Here is what most probably will happen:
1. A political party that represents 29% of the voters will nominate a candidate to run for President.
2. That candidate will run against the nominee from another party that represents 25% of the voters.
4. The Democrats will nominate a candidate with a 46% favourable rating among voters.
5. That candidate will face an opponent who has a 35% favourable rating.
That spread, i.e., 65% unfavourable versus “only” 54% unfavourable, is what the DNC considers a “winning scenario.”
So let’s sum up:
One party, representing 1 in 3 of the nation’s voters, will nominate a candidate that more than half of all voters do not like.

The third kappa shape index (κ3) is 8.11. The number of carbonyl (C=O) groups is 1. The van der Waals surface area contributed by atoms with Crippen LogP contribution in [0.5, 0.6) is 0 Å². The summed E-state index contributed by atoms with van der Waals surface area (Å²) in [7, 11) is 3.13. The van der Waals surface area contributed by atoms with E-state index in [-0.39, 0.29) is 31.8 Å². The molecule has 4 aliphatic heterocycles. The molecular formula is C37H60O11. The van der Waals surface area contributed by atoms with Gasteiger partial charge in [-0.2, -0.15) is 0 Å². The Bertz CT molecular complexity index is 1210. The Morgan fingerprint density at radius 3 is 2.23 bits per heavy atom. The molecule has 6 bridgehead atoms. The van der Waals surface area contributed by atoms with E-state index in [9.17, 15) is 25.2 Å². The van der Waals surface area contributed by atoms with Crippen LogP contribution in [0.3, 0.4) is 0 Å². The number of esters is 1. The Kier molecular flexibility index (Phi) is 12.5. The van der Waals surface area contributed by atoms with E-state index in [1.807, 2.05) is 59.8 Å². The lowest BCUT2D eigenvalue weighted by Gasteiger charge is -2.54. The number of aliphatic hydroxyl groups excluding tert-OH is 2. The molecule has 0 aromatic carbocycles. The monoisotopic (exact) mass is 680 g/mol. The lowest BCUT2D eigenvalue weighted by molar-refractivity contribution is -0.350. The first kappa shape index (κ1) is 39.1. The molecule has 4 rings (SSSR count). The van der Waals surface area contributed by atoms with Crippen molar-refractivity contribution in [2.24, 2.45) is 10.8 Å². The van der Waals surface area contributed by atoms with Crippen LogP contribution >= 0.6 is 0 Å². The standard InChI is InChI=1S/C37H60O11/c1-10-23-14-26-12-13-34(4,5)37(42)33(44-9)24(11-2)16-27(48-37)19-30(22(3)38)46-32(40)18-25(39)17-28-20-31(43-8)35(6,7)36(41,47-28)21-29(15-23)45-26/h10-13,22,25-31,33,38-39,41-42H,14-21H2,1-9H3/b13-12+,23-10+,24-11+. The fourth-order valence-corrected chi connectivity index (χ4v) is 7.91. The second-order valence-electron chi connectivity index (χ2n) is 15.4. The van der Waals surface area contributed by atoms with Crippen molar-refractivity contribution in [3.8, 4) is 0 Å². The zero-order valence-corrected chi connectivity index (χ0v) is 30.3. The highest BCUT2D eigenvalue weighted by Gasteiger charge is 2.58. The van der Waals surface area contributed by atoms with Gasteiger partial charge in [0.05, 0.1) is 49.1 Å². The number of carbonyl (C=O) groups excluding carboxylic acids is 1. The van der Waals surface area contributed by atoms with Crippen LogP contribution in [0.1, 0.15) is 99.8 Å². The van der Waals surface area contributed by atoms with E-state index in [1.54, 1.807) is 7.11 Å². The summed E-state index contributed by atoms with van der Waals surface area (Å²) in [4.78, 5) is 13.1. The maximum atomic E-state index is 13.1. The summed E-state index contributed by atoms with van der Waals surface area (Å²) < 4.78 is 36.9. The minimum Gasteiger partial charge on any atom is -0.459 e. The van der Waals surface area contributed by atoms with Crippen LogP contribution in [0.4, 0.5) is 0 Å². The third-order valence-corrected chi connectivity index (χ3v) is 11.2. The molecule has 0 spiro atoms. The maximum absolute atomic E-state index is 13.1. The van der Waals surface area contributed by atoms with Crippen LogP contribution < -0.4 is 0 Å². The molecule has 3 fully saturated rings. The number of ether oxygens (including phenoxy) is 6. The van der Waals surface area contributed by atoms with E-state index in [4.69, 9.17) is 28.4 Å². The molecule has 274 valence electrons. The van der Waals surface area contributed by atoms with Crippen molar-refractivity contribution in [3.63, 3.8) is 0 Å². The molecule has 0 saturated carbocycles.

The other party, representing 1 in 4 f the nation’s voters, will nominate a candidate that two-thirds of all voters do not like.
So we have two parties, neither of which represents a majority or even anywhere near half of us, choosing candidates that more than half of us do not want to vote for.
For all my friends out there who were worried about having to choose “The Lesser Of Two Evils” let me tell you the truth:
This year, we will face the Evil of Two Lessers.
The two party system is broken. We need to fix it.
Let us all hope that Bernie Sanders can help revitalise the Democratic Party and make it relevant again by attracting young people and others to the Democratic fold, so that the future DNC will be able to nominate a candidate with a “net positive” approval rating. It is not too much to hope for.